“In contrast to cheesy maternity shoots or tabloid “baby bumps,” Sophie’s photos show our animal hunger, our exhaustion and our inability to keep up with the housework.”
Co-founder and photographer Gia Goodrich aims to empower women to feel beautiful no matter their gender expression or personal identity.
It’s time to introduce you to my last and final monsters. These were the people I had wanted from the very beginning, actually, they were pretty fully realized into their own identities — working with everyone else in the project involved pulling out their narratives a lot more to get what we wanted, but for these three… my muses! It was not so difficult.
A girl spends 19 days in rural Tennessee with her girlfriend and her family, takes a million pictures, then tells her whole life story in just under 4,000 words. What’s not to love?
“Putting yourself first and living for yourself and your opinions is generally attributed to selfishness, which is seen as negative. But you need that most of the time, to survive, because you can’t please everyone and you have to live with yourself first.”
Tegan and Sara, detox crafts, Baconland and TREES.
“I used that lip gloss, that purple holographic, because I knew it would look great on her, but I wanted it to look like she just ate some futuristic fruit and she was so happy about it she didn’t bother to wipe her face. The glitter in her hair looked like a halo in the dark. After the portrait she told me she planned on sprinkling glitter in her fro on a regular basis.. She couldn’t stop smiling.”
This extraordinary photojournalism project highlights young queer lives and stories.
“Megan and I took our hippie bullshit feelings back to Bonnaroo this summer and it was everything we dreamed it would be and a couple of things we didn’t want or enjoy, like heatstroke.”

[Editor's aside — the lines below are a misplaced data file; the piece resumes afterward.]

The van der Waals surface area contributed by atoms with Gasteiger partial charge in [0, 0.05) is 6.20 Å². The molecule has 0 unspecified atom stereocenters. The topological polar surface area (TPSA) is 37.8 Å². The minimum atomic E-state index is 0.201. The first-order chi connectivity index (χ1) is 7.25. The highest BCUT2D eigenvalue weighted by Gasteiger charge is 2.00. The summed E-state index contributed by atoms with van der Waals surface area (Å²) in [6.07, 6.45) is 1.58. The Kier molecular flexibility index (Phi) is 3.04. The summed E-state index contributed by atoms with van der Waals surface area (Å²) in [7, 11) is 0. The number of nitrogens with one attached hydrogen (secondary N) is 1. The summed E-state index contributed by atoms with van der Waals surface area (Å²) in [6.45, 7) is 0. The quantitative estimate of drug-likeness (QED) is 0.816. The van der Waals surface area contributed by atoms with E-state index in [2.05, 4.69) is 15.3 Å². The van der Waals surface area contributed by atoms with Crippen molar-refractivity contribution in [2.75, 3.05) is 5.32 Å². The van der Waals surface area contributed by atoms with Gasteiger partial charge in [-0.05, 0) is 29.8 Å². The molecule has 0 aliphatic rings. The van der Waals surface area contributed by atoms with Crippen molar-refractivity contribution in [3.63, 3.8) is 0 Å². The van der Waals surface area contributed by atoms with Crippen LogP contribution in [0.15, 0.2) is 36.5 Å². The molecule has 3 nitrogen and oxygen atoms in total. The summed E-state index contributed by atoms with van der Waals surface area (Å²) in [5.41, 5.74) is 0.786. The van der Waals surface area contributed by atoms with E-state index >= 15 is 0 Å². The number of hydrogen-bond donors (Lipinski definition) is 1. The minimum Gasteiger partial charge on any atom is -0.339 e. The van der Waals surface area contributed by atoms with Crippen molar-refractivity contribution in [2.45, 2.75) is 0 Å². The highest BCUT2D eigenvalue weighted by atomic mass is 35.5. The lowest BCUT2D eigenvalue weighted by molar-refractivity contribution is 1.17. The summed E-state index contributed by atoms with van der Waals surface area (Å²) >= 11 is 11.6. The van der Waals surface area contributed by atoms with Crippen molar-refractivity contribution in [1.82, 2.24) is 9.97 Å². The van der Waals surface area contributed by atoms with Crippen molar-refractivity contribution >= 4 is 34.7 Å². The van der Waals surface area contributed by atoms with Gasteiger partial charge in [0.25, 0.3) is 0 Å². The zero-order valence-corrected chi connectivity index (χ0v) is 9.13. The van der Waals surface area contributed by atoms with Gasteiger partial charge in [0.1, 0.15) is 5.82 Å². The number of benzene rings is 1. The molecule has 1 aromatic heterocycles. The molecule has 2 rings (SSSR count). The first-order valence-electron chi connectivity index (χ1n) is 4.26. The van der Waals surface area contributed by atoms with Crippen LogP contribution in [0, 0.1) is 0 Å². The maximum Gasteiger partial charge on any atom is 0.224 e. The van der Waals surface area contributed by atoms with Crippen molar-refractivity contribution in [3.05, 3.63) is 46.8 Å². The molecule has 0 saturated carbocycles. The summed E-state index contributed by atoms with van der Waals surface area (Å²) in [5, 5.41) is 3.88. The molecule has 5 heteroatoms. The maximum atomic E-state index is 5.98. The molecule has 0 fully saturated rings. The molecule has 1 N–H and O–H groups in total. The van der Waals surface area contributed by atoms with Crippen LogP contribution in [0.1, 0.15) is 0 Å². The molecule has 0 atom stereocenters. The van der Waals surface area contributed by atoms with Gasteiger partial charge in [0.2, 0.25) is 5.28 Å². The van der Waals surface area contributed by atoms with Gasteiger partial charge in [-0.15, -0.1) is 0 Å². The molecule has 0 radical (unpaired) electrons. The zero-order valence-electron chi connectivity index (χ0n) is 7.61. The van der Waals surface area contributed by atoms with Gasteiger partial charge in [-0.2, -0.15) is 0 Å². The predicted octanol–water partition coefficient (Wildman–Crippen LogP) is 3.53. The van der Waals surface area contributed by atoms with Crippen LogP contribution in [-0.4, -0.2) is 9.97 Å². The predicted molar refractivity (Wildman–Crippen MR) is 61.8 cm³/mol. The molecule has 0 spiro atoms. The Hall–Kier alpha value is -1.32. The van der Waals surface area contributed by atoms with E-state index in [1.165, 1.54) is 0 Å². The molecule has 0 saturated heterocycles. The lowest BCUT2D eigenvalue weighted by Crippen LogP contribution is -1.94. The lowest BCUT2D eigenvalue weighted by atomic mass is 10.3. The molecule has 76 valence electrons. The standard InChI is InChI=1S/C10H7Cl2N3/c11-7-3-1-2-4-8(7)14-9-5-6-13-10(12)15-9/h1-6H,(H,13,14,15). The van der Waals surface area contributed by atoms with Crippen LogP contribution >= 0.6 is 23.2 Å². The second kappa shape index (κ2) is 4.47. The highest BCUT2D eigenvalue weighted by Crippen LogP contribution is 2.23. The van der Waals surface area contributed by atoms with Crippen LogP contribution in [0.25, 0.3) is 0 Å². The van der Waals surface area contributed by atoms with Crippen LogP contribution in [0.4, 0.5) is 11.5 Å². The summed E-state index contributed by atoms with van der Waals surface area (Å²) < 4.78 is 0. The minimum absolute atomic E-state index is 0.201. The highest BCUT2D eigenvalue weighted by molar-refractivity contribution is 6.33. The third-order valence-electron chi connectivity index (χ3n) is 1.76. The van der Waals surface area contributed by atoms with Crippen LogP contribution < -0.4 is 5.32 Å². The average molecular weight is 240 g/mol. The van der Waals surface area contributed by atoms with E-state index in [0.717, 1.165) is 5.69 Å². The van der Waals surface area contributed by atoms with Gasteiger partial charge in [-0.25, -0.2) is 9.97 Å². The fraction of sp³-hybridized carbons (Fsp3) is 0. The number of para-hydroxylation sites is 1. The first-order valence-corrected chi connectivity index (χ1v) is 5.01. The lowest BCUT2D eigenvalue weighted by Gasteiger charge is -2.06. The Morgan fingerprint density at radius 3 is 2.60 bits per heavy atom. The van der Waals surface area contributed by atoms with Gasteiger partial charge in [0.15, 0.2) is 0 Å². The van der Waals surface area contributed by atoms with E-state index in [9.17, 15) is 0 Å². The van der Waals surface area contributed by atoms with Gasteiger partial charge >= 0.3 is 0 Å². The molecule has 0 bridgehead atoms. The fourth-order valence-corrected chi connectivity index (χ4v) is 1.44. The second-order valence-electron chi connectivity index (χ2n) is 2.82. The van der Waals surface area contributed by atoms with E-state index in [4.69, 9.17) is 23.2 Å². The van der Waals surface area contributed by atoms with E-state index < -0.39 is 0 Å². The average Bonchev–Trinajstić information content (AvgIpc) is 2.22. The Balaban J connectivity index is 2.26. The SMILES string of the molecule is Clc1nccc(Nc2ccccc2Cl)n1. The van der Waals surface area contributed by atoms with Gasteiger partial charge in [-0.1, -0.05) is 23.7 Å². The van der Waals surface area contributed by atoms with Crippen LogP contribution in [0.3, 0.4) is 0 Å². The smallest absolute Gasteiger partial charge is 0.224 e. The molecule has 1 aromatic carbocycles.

A picture is worth a thousand words, but the pictures themselves are pretty nice, too.
“A feminine monster, happy chaos in rainbows and minty lip tar.”
Throughout the years, the San Francisco Dyke March has grown to the largest in the nation, attended by up to 50,000 queer humans who show up to the march to participate, not just observe. Molly Adams snapped these shots of the beautiful attendees of this year’s San Francisco Dyke March.
“You can take makeup off or pile it on, and it can mean so much to you and how you see yourself. That’s powerful. That’s very potent. That’s witchwork.”
“Over the next few weeks, I’m gonna guide you through portraits and their stories, and how to get the looks if you so desire. If anyone would get these photos, it’d be you babes, right? My queer family. These are all pictures of us. They always were.”
If you’re the kind of person who likes taking up close and personal shots of smallish things, you could use a light box!
Sexism and homophobia are still serious problems, but queer folks are taking beautiful photos, Rachel Maddow tells Obama critics what’s up, Florida farmworkers are organizing for fair wages and better working conditions, and much more!
The 2014 calendars are here, they are gorgeous, you can purchase them, and I have the photos to prove it.
From sharing showers to karaoke, photographer Maika Elan captures everyday life for LGBT couples in Vietnam in her award-winning series “The Pink Choice.”
“I find it comforting to know that the work I make will endure however fragile my existence may sometimes feel.” Get ready to fall in love with Lynn, Miss November!
“Out of the all the confusion, I’ve found beauty and love. In others, but more importantly in myself. I am black. I am queer. I am this. I am that. I am whole.” Get ready to fall in love with Kai!